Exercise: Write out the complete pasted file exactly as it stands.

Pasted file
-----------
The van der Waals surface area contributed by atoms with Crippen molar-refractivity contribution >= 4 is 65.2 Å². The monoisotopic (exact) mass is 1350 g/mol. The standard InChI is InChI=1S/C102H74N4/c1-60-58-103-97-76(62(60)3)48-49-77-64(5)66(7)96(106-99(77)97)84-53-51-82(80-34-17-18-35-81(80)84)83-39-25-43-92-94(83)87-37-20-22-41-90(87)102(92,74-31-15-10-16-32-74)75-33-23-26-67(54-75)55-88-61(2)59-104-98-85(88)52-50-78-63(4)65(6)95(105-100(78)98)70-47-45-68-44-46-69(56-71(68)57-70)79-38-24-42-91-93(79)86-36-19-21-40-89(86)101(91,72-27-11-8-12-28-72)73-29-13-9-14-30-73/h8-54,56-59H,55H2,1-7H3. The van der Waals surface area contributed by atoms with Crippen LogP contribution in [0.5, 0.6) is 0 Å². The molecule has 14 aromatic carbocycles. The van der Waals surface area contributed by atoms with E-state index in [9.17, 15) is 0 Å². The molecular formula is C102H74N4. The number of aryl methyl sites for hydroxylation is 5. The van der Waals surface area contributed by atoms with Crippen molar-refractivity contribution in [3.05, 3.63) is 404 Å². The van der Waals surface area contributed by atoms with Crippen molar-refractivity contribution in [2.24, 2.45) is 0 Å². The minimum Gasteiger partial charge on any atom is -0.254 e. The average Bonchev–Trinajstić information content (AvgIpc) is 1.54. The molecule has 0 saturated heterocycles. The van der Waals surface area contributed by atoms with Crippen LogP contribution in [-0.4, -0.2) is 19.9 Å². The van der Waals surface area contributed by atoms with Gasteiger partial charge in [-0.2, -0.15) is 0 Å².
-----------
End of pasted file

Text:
The van der Waals surface area contributed by atoms with Crippen molar-refractivity contribution >= 4 is 65.2 Å². The monoisotopic (exact) mass is 1350 g/mol. The standard InChI is InChI=1S/C102H74N4/c1-60-58-103-97-76(62(60)3)48-49-77-64(5)66(7)96(106-99(77)97)84-53-51-82(80-34-17-18-35-81(80)84)83-39-25-43-92-94(83)87-37-20-22-41-90(87)102(92,74-31-15-10-16-32-74)75-33-23-26-67(54-75)55-88-61(2)59-104-98-85(88)52-50-78-63(4)65(6)95(105-100(78)98)70-47-45-68-44-46-69(56-71(68)57-70)79-38-24-42-91-93(79)86-36-19-21-40-89(86)101(91,72-27-11-8-12-28-72)73-29-13-9-14-30-73/h8-54,56-59H,55H2,1-7H3. The van der Waals surface area contributed by atoms with Crippen LogP contribution in [0.5, 0.6) is 0 Å². The molecule has 14 aromatic carbocycles. The van der Waals surface area contributed by atoms with E-state index in [9.17, 15) is 0 Å². The molecular formula is C102H74N4. The number of aryl methyl sites for hydroxylation is 5. The van der Waals surface area contributed by atoms with Crippen molar-refractivity contribution in [3.05, 3.63) is 404 Å². The van der Waals surface area contributed by atoms with Crippen molar-refractivity contribution in [2.24, 2.45) is 0 Å². The minimum Gasteiger partial charge on any atom is -0.254 e. The average Bonchev–Trinajstić information content (AvgIpc) is 1.54. The molecule has 0 saturated heterocycles. The van der Waals surface area contributed by atoms with Crippen LogP contribution in [-0.4, -0.2) is 19.9 Å². The van der Waals surface area contributed by atoms with Gasteiger partial charge in [-0.2, -0.15) is 0 Å².